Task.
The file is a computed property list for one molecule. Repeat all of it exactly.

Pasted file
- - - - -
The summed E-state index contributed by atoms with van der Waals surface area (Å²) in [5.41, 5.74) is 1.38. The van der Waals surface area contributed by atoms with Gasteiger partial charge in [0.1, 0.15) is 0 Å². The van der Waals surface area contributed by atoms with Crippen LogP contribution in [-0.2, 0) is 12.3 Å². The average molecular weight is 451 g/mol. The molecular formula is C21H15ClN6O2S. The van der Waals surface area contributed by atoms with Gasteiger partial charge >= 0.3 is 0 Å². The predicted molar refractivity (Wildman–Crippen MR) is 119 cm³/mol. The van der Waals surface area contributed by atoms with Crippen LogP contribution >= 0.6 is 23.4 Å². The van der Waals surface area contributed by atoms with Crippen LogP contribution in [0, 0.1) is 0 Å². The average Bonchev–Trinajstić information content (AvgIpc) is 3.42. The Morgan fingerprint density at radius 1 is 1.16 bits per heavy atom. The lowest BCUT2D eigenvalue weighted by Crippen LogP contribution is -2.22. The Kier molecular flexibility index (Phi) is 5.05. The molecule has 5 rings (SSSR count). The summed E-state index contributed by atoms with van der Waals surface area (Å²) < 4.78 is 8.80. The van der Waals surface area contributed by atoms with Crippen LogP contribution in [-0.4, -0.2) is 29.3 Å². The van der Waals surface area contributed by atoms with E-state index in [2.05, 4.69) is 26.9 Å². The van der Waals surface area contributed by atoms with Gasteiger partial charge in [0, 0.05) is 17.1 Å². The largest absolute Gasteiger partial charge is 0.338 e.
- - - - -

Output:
The summed E-state index contributed by atoms with van der Waals surface area (Å²) in [5.41, 5.74) is 1.38. The van der Waals surface area contributed by atoms with Gasteiger partial charge in [0.1, 0.15) is 0 Å². The van der Waals surface area contributed by atoms with Crippen LogP contribution in [-0.2, 0) is 12.3 Å². The average molecular weight is 451 g/mol. The molecular formula is C21H15ClN6O2S. The van der Waals surface area contributed by atoms with Gasteiger partial charge >= 0.3 is 0 Å². The predicted molar refractivity (Wildman–Crippen MR) is 119 cm³/mol. The van der Waals surface area contributed by atoms with Crippen LogP contribution >= 0.6 is 23.4 Å². The van der Waals surface area contributed by atoms with Crippen LogP contribution in [0, 0.1) is 0 Å². The average Bonchev–Trinajstić information content (AvgIpc) is 3.42. The Morgan fingerprint density at radius 1 is 1.16 bits per heavy atom. The lowest BCUT2D eigenvalue weighted by Crippen LogP contribution is -2.22. The Kier molecular flexibility index (Phi) is 5.05. The molecule has 5 rings (SSSR count). The summed E-state index contributed by atoms with van der Waals surface area (Å²) < 4.78 is 8.80. The van der Waals surface area contributed by atoms with Crippen LogP contribution in [-0.4, -0.2) is 29.3 Å². The van der Waals surface area contributed by atoms with E-state index in [2.05, 4.69) is 26.9 Å². The van der Waals surface area contributed by atoms with Gasteiger partial charge in [0, 0.05) is 17.1 Å². The largest absolute Gasteiger partial charge is 0.338 e.